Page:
Keep on the Sunny Side

Jan 8, 2014 at 6:00 am
Keep on the Sunny Side

For the good times

The great country music singer Ray Price died on Dec. 16. He was 87. In the late ’50s and early ’60s, his signature 4/4 shuffle “Ray Price beat” totally defined the sound of honky-tonk music.

Price had an ear for finding great musicians and great songs. He had more than 40 top 10 country hits in his lifetime, including eight songs that went to No. 1. Roger Miller, Willie Nelson and Johnny Paycheck were all members of his band. Dwight Yoakam did an amazing cover of Price’s “Heartaches by the Number” (written by Harlan Howard) in 1986 on his first LP.

Price was heavily influenced by fellow Texan Bob Wills, The King of Western Swing, and Wills’ band, The Texas Playboys. The intertwining fiddles featured in Wills’ jazz-based arrangements are echoed in the soaring twin fiddles that jumpstart so many early Ray Price tunes. They are absolutely essential to the awesomeness of his sound.

In his early career, Price was very much in the sway of Hank Williams. The two were roommates when Price first moved to Nashville in the early ’50s. When Hank died, Ray took over his band, changing the group’s name from The Drifting Cowboys to The Cherokee Cowboys. But Price had too many ideas of his own to ever be just a Hank Williams imitator.

“Crazy Arms” was Ray Price’s first No. 1 hit. In 1956, the single topped the country charts, kicking aside Carl Perkins’ “Blue Suede Shoes.” The song was so popular that Price was allowed to bring his drum kit onto the stage of the Grand Ole Opry, where drums were usually forbidden. The b-side, “You Done Me Wrong” (one of my all-time favorite songs), is the foundation for the Holy Modal Rounders’ “Bird Song,” prominently featured on the “Easy Rider” soundtrack.

“Crazy Arms” was also Jerry Lee Lewis’ first single for Sun Records, also in 1956. The Killer marked the song with his own special madness. He makes it pretty clear that the arms really are crazy — and so are the legs! Check out any of his unbelievable ’80s-era live recordings. That’s an all-day YouTube wormhole, for sure.

Ray Price cranked out solid gold classic honky-tonk hits into the mid ’60s. That’s when he started trading fiddles and steel guitars for string sections and vibraphones. In 1970, Price had a massive hit with Kris Kristofferson’s maudlin ballad “For the Good Times.” The string-laden track was deep in the kind of sophisticated excesses that make country music purists so very miserable. There are people out there who are still not over this. They see Price’s “Countrypolitan” crossover as a massive betrayal.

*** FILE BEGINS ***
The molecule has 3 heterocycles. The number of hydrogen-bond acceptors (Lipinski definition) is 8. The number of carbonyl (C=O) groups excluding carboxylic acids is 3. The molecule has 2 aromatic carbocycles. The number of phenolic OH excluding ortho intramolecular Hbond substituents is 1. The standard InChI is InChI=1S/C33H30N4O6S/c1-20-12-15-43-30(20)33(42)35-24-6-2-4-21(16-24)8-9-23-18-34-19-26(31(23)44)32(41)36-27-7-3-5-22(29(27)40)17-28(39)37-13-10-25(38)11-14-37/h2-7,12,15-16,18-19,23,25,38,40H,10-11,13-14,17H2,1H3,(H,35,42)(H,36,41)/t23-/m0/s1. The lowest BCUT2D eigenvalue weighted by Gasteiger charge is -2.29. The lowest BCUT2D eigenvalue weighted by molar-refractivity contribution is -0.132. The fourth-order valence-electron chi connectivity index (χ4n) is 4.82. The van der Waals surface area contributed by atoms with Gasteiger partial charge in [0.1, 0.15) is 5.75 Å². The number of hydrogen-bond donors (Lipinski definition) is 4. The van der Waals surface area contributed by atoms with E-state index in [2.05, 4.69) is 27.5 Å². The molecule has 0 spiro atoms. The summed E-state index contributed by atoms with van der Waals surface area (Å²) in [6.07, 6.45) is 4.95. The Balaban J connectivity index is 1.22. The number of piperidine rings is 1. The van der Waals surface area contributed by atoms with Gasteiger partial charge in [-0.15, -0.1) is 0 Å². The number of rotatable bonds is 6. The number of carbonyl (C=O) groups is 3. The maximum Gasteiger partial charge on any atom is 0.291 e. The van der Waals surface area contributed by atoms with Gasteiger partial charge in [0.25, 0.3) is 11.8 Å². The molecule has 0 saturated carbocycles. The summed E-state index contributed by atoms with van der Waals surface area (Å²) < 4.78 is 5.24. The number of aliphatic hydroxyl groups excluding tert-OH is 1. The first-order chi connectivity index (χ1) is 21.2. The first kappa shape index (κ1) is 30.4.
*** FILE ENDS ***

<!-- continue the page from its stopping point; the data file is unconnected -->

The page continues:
I prefer Ray Price’s earlier honky-tonk period, but I don’t see consorting with cellists as a crime. Who wouldn’t want to have a string section or a full orchestra if the record label was willing to pay for it? But the beauty of classic old-school country music like a Hank Williams song comes in part from the narrow structure of the musical genre. Like a haiku, the song is compressed down to such an extreme point — like coal squashed into a diamond.

I’m not sure I believe in progress, but I definitely believe in chaos. No one should be so bound by tradition or rules regarding what music should sound like that they end up running around like Pete Seeger backstage at the 1965 Newport Folk Festival. He was supposedly trying to find an axe to cut the power to Bob Dylan’s electric guitar. Pete was just trying to stop that crazy racket!

I like that story, even though it’s probably apocryphal. I want everyone to be capable of truly hating music they think is terrible. We all need to have more severe aesthetic standards. Nothing good can come from thinking everything is worth listening to, or that all music is of equal value. That’s not how art gets made. 

Catherine Irwin is a songwriter living in Louisville. She says Happy New Year to everyone. Let’s all resolve to spend 2014 — the centenary of the outbreak of the first World War — directing our intolerance toward greed, ignorance and empire.